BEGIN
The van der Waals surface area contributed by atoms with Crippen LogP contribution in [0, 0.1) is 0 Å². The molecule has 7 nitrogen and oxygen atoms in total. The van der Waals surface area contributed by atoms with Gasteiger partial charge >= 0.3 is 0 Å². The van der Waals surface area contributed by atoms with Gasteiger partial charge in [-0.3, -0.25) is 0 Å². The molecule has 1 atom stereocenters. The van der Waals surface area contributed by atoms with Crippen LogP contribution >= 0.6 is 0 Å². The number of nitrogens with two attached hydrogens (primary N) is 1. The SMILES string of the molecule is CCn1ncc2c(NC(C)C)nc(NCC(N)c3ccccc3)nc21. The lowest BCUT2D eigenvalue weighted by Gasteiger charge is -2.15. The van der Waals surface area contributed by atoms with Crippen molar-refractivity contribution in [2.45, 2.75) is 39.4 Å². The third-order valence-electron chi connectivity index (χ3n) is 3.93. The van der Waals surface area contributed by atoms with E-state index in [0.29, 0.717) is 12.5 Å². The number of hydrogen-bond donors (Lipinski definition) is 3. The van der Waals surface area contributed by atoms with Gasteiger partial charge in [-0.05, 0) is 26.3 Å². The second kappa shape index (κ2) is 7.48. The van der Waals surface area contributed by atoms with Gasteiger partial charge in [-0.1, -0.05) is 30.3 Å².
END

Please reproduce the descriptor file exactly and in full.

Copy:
The van der Waals surface area contributed by atoms with Crippen LogP contribution in [0, 0.1) is 0 Å². The molecule has 7 nitrogen and oxygen atoms in total. The van der Waals surface area contributed by atoms with Gasteiger partial charge >= 0.3 is 0 Å². The van der Waals surface area contributed by atoms with Gasteiger partial charge in [-0.3, -0.25) is 0 Å². The molecule has 1 atom stereocenters. The van der Waals surface area contributed by atoms with Crippen LogP contribution >= 0.6 is 0 Å². The number of nitrogens with two attached hydrogens (primary N) is 1. The SMILES string of the molecule is CCn1ncc2c(NC(C)C)nc(NCC(N)c3ccccc3)nc21. The lowest BCUT2D eigenvalue weighted by Gasteiger charge is -2.15. The van der Waals surface area contributed by atoms with Crippen molar-refractivity contribution in [2.45, 2.75) is 39.4 Å². The third-order valence-electron chi connectivity index (χ3n) is 3.93. The van der Waals surface area contributed by atoms with E-state index in [0.29, 0.717) is 12.5 Å². The number of hydrogen-bond donors (Lipinski definition) is 3. The van der Waals surface area contributed by atoms with Gasteiger partial charge in [-0.05, 0) is 26.3 Å². The second kappa shape index (κ2) is 7.48. The van der Waals surface area contributed by atoms with Gasteiger partial charge in [-0.1, -0.05) is 30.3 Å².